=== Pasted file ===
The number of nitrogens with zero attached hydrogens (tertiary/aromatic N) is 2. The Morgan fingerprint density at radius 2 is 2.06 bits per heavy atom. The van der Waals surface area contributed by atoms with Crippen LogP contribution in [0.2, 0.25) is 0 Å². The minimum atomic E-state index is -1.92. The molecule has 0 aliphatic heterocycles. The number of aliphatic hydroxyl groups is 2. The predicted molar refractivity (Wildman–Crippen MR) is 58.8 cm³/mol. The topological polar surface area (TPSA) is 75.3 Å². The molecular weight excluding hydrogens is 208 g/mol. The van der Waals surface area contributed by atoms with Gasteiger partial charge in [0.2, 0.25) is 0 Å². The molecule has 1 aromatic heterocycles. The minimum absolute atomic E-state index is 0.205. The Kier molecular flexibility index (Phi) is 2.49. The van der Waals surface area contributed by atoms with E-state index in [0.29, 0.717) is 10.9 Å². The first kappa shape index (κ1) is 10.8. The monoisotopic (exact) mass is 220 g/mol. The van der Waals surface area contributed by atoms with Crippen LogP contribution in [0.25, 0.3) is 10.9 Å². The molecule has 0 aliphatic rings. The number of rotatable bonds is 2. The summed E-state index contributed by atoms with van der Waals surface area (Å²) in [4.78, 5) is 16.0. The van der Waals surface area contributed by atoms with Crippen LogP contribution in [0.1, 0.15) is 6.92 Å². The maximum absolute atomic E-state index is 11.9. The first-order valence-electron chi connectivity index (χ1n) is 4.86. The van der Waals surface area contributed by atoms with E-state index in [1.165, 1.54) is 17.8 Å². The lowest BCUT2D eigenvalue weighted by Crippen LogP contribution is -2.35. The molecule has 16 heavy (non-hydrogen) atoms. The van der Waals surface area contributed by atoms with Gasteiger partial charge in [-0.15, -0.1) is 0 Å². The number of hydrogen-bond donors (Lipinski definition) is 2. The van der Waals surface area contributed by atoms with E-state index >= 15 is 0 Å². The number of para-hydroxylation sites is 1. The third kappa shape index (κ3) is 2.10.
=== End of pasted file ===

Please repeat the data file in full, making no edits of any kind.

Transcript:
The number of nitrogens with zero attached hydrogens (tertiary/aromatic N) is 2. The Morgan fingerprint density at radius 2 is 2.06 bits per heavy atom. The van der Waals surface area contributed by atoms with Crippen LogP contribution in [0.2, 0.25) is 0 Å². The minimum atomic E-state index is -1.92. The molecule has 0 aliphatic heterocycles. The number of aliphatic hydroxyl groups is 2. The predicted molar refractivity (Wildman–Crippen MR) is 58.8 cm³/mol. The topological polar surface area (TPSA) is 75.3 Å². The molecular weight excluding hydrogens is 208 g/mol. The van der Waals surface area contributed by atoms with Gasteiger partial charge in [0.2, 0.25) is 0 Å². The molecule has 1 aromatic heterocycles. The minimum absolute atomic E-state index is 0.205. The Kier molecular flexibility index (Phi) is 2.49. The van der Waals surface area contributed by atoms with E-state index in [0.29, 0.717) is 10.9 Å². The first kappa shape index (κ1) is 10.8. The monoisotopic (exact) mass is 220 g/mol. The van der Waals surface area contributed by atoms with Crippen LogP contribution in [0.25, 0.3) is 10.9 Å². The molecule has 0 aliphatic rings. The number of rotatable bonds is 2. The summed E-state index contributed by atoms with van der Waals surface area (Å²) in [4.78, 5) is 16.0. The van der Waals surface area contributed by atoms with Crippen LogP contribution in [0.1, 0.15) is 6.92 Å². The maximum absolute atomic E-state index is 11.9. The first-order valence-electron chi connectivity index (χ1n) is 4.86. The van der Waals surface area contributed by atoms with E-state index in [1.165, 1.54) is 17.8 Å². The lowest BCUT2D eigenvalue weighted by Crippen LogP contribution is -2.35. The molecule has 16 heavy (non-hydrogen) atoms. The van der Waals surface area contributed by atoms with Gasteiger partial charge in [-0.15, -0.1) is 0 Å². The number of hydrogen-bond donors (Lipinski definition) is 2. The van der Waals surface area contributed by atoms with E-state index >= 15 is 0 Å². The number of para-hydroxylation sites is 1. The third kappa shape index (κ3) is 2.10.